On October 5, radio and television host Sam Oh wrote on her blog about her experience when she had her eggs frozen. It was such a detailed walk through of what happens during oocyte cryopreservation -- and how much the whole procedure can cost -- that we reached out to her if we could share it. To clarify, Sam was not invited by the clinic to try out its services -- the clinic was her choice. “I did it of my own free will,” she replied via email.
Among her family, Sam told her brother first about the procedure before their parents. “[My brother] was supportive. My mom was happy. My dad was pretty mum only because he's just one of those reserved Korean men haha.”
As for those who read her blog, the feedback was surprising -- Sam didn’t expect so many people would be curious about it. Sam told SmartParenting.com.ph, “Every comment has been so warm and encouraging, almost to the point that I feel like I'm taking too much credit for merely spreading the word about something that's been around. But I think the ones closest to my heart are the ones coming from women who are in a similar situation as myself -- single women in their 30s who just want more time in the baby window for whatever reason.”
Sam said many people were interested about the procedure, but they just didn’t know where to look or that the procedure was even available in Manila. “It makes me smile when they tell me that they've been thinking about freezing their eggs, but were afraid because they didn't have enough information and that they're encouraged by my story. That's more than I ever dreamed would come out of sharing my experience.”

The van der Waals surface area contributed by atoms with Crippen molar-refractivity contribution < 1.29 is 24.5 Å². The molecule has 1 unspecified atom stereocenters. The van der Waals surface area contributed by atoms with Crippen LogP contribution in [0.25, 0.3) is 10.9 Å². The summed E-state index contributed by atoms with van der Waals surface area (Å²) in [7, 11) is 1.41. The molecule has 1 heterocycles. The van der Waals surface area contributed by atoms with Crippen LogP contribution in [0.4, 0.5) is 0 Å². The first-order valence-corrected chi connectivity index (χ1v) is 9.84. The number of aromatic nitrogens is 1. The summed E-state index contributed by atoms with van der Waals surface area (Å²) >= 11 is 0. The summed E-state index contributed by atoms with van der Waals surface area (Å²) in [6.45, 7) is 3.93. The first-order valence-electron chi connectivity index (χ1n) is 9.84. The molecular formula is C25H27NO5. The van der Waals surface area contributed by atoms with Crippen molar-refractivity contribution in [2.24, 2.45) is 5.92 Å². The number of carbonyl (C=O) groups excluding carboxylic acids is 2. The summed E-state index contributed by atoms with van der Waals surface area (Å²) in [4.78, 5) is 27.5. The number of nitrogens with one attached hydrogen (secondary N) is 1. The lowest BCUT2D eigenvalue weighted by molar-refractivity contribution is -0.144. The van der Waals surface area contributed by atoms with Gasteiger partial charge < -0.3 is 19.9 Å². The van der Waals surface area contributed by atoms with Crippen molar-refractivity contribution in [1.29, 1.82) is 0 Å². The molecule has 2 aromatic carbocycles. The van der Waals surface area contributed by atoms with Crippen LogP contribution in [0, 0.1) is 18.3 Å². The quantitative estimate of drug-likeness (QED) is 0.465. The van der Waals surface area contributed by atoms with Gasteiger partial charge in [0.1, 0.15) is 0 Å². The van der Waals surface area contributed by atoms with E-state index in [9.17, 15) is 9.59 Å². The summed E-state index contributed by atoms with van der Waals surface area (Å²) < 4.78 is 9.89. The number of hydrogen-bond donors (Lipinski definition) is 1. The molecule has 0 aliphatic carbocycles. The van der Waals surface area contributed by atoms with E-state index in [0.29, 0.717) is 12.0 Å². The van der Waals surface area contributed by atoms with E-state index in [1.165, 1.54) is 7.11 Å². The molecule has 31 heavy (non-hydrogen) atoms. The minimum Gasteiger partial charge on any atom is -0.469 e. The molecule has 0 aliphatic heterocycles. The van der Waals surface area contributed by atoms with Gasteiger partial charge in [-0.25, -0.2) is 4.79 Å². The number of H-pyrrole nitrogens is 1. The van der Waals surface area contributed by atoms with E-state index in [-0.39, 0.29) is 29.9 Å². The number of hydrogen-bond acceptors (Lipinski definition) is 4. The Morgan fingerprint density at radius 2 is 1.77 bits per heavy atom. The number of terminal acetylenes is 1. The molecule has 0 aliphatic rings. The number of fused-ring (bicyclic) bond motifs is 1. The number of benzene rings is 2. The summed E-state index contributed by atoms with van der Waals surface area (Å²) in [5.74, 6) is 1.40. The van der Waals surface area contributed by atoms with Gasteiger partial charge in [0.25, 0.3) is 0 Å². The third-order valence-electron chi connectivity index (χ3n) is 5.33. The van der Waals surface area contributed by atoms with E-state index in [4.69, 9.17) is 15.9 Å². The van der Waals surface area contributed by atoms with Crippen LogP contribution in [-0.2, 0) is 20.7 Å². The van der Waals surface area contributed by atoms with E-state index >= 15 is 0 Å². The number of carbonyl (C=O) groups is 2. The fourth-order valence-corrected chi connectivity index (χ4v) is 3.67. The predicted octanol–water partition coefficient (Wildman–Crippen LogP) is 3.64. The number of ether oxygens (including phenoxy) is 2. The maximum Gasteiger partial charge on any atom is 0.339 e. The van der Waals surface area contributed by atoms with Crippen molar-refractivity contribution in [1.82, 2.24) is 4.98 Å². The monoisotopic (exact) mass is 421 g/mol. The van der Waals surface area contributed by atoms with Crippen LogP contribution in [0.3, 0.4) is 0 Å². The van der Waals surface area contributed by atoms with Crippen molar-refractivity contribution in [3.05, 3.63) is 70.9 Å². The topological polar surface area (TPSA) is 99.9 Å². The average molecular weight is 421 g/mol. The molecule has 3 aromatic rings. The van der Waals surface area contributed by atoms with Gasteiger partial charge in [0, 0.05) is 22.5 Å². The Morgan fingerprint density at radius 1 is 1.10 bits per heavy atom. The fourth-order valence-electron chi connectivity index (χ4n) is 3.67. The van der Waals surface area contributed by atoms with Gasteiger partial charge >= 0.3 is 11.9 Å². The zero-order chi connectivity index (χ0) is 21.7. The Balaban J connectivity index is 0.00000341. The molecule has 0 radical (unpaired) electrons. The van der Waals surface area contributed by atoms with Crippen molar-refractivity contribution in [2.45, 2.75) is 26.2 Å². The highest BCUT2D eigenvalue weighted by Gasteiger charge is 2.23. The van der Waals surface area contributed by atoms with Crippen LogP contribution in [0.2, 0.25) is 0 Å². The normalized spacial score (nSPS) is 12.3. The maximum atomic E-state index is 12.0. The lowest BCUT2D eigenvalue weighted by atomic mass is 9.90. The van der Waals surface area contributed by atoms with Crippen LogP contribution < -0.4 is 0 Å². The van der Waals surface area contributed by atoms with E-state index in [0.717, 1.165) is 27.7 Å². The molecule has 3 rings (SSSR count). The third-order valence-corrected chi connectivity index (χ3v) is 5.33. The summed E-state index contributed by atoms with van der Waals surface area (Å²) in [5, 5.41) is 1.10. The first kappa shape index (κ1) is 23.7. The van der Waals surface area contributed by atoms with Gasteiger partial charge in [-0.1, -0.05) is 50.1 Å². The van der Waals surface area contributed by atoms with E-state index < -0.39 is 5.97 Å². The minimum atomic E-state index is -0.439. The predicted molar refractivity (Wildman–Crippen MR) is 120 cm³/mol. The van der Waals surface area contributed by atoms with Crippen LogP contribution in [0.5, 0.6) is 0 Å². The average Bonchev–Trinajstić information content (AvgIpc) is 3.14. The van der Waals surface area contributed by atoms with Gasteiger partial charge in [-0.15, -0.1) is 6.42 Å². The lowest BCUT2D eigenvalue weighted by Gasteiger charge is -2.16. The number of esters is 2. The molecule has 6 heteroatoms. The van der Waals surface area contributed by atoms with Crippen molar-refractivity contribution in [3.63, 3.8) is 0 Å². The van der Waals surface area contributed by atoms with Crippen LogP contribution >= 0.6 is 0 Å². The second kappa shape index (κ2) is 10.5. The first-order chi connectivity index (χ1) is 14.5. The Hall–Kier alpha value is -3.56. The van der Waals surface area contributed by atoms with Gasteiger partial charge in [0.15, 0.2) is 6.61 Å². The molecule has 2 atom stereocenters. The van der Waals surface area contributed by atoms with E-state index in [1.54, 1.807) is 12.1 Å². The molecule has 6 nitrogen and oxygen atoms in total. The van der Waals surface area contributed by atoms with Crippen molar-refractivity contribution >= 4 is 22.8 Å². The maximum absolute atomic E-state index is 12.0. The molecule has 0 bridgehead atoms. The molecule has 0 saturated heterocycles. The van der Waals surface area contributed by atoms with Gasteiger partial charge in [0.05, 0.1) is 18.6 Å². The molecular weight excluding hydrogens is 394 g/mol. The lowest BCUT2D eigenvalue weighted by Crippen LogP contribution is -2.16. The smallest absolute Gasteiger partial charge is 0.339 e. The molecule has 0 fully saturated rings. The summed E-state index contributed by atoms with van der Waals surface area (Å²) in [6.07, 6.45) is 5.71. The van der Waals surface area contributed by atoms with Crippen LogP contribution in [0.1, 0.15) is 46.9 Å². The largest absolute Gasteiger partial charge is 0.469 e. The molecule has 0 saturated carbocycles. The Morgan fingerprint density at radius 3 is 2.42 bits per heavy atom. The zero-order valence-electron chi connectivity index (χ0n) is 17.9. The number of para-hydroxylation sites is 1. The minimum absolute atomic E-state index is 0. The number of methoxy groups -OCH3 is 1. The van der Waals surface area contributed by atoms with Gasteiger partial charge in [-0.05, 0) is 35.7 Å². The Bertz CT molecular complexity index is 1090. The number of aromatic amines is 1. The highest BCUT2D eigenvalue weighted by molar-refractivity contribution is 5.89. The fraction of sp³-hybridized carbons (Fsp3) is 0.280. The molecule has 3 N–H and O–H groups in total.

Here is Sam in her own words.
I was made aware of the option to freeze my eggs when I caught Padma Lakshmi, Indian supermodel and host of Top Chef, talking about it on TV a few years ago. The details of the interview are hazy to me now, but I do recall her saying that she would have frozen her eggs much earlier in her life if she had known about it.
Fast forward to 2016. I’m 36, single, childless. It’s not a bad place to be, but I was starting to feel a little anxious about the baby situation. While there’s encouraging literature out there that says the rapid decline in fertility rates among women in their 30s are questionable, I also didn’t know when my baby daddy was gonna show up, and I wasn’t gonna sit around twiddling my thumbs. I love children, and I know that I want my own one day. Plus, I didn’t know what challenges I faced, having never been pregnant before. It just felt right to cover as many bases as I can.